- Last Updated on Wednesday, 09 March 2011 16:29
- Published on Wednesday, 09 March 2011 16:29
- Hits: 586
This elegant Victorian settee belongs to a collector in Tidewater. He purchased it at an antique shop, and had it upholstered’ following the pattern of earlier coverings in a fine ecru damask. The wood frame is walnut, and still has the original finish.
The loveseat dates from the middle of the nineteenth century, and is probably from a cabinet shop in the Mid-Atlantic region. I would date it at 1850. The ornate carving and elaborate design indicate a high level of
sophistication on the part of the maker.
The recovering has been done with painstaking fidelity to the original motif. I always suggest photographing both sides of the frame between the removal of the old fabric and the installation of the new. So doing establishes a record of the structural method used in construction, and more importantly, possibly through a signature or label, gives the name of the maker.
Victorian sofas and loveseats remain abundant on the market, but this one is exceptional for its extensive carving on such a small piece. Clearly, the maker intended for the tufting of the upholstery to reflect the overall design of the center medallion in the rear. The walnut of the frame appears to have been laid out on a pattern designed to emphasize the flowing forms. The grain flows with the lines of the piece.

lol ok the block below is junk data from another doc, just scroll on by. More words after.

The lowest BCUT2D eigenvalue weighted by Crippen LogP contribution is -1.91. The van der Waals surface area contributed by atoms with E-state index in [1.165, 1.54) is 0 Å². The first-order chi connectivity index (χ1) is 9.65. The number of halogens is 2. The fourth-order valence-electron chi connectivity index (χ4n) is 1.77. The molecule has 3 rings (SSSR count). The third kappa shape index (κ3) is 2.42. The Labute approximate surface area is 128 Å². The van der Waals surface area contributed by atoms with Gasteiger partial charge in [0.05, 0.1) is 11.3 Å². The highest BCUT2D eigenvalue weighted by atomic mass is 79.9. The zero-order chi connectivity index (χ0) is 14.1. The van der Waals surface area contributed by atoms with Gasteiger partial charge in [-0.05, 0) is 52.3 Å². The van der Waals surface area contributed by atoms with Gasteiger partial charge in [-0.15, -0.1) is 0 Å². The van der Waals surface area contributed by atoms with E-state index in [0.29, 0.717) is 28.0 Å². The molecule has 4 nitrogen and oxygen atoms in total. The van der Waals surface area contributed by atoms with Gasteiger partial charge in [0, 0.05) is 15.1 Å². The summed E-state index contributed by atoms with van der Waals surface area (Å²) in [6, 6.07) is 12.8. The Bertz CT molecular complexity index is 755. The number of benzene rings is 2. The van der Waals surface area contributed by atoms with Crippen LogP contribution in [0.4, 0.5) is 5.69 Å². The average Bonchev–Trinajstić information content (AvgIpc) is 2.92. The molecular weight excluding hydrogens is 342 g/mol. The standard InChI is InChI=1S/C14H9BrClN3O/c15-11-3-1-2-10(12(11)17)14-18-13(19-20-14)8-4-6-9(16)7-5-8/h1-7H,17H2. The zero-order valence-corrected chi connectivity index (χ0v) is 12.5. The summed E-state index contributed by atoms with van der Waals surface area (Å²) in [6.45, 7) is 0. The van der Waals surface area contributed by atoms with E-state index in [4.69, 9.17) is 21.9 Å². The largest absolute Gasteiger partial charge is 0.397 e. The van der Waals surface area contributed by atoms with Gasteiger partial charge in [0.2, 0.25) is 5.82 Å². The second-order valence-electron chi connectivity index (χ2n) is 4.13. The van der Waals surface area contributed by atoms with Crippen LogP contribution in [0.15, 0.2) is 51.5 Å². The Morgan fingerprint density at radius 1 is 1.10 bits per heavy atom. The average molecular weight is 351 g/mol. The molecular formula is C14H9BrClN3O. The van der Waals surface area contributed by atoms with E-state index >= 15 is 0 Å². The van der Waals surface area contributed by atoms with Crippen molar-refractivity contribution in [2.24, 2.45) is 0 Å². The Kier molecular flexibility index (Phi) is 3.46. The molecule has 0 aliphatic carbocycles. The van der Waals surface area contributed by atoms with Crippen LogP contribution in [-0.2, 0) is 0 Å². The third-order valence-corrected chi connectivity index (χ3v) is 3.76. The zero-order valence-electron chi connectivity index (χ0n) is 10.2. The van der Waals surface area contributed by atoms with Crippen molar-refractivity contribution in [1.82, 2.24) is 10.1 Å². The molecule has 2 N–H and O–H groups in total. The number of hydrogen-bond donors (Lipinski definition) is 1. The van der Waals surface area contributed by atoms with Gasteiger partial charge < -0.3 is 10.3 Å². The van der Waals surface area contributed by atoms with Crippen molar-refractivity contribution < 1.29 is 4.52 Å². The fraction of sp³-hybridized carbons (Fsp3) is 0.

The loveseat is of a quality far surpassing that of most of its contemporaries. It might have been a part of a larger suite of furniture including lady and gentleman’s armchairs as well as side chairs. Standing alone, it is worth $1,200.
The Victorian Era has not achieved the popularity of other ages of American furniture, but its devotees, although small in numbers, are quite loyal, and often in competition with one another at auction, will surprise us with their willingness to pay for truly fine pieces. This loveseat is such a piece.